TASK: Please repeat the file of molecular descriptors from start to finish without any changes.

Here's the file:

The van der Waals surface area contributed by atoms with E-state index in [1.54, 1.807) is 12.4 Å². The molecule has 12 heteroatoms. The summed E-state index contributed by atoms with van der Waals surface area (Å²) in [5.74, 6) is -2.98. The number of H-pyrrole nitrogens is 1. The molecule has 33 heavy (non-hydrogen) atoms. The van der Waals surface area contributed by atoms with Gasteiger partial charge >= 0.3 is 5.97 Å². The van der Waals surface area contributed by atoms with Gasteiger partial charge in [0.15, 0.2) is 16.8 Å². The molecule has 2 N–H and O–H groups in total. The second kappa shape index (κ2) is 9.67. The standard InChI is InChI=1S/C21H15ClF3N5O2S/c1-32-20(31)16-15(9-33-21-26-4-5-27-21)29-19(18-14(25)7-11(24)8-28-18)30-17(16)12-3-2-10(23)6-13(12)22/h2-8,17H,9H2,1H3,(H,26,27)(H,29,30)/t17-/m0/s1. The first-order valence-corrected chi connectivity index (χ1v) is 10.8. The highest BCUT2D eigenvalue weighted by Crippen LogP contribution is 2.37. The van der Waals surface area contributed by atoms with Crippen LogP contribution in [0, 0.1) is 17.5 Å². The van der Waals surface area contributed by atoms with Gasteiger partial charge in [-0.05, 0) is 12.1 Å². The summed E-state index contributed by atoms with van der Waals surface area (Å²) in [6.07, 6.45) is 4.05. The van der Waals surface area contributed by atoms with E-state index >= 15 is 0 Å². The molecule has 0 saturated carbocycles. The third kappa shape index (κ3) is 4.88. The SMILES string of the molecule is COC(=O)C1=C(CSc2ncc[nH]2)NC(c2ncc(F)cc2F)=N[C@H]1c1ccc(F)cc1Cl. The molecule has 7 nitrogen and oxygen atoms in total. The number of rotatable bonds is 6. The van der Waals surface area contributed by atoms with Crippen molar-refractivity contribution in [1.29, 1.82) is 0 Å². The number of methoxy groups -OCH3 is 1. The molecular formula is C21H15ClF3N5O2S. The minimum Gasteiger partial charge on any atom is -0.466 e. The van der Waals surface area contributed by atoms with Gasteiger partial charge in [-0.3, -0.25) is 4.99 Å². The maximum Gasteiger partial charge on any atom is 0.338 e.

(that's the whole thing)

The van der Waals surface area contributed by atoms with E-state index in [1.54, 1.807) is 12.4 Å². The molecule has 12 heteroatoms. The summed E-state index contributed by atoms with van der Waals surface area (Å²) in [5.74, 6) is -2.98. The number of H-pyrrole nitrogens is 1. The molecule has 33 heavy (non-hydrogen) atoms. The van der Waals surface area contributed by atoms with Gasteiger partial charge >= 0.3 is 5.97 Å². The van der Waals surface area contributed by atoms with Gasteiger partial charge in [0.15, 0.2) is 16.8 Å². The molecule has 2 N–H and O–H groups in total. The second kappa shape index (κ2) is 9.67. The standard InChI is InChI=1S/C21H15ClF3N5O2S/c1-32-20(31)16-15(9-33-21-26-4-5-27-21)29-19(18-14(25)7-11(24)8-28-18)30-17(16)12-3-2-10(23)6-13(12)22/h2-8,17H,9H2,1H3,(H,26,27)(H,29,30)/t17-/m0/s1. The first-order valence-corrected chi connectivity index (χ1v) is 10.8. The highest BCUT2D eigenvalue weighted by Crippen LogP contribution is 2.37. The van der Waals surface area contributed by atoms with Crippen LogP contribution in [0, 0.1) is 17.5 Å². The van der Waals surface area contributed by atoms with Gasteiger partial charge in [-0.05, 0) is 12.1 Å². The summed E-state index contributed by atoms with van der Waals surface area (Å²) in [6.07, 6.45) is 4.05. The van der Waals surface area contributed by atoms with E-state index >= 15 is 0 Å². The molecule has 0 saturated carbocycles. The third kappa shape index (κ3) is 4.88. The SMILES string of the molecule is COC(=O)C1=C(CSc2ncc[nH]2)NC(c2ncc(F)cc2F)=N[C@H]1c1ccc(F)cc1Cl. The molecule has 7 nitrogen and oxygen atoms in total. The number of rotatable bonds is 6. The van der Waals surface area contributed by atoms with Crippen molar-refractivity contribution in [1.29, 1.82) is 0 Å². The number of methoxy groups -OCH3 is 1. The molecular formula is C21H15ClF3N5O2S. The minimum Gasteiger partial charge on any atom is -0.466 e. The van der Waals surface area contributed by atoms with Gasteiger partial charge in [-0.3, -0.25) is 4.99 Å². The maximum Gasteiger partial charge on any atom is 0.338 e.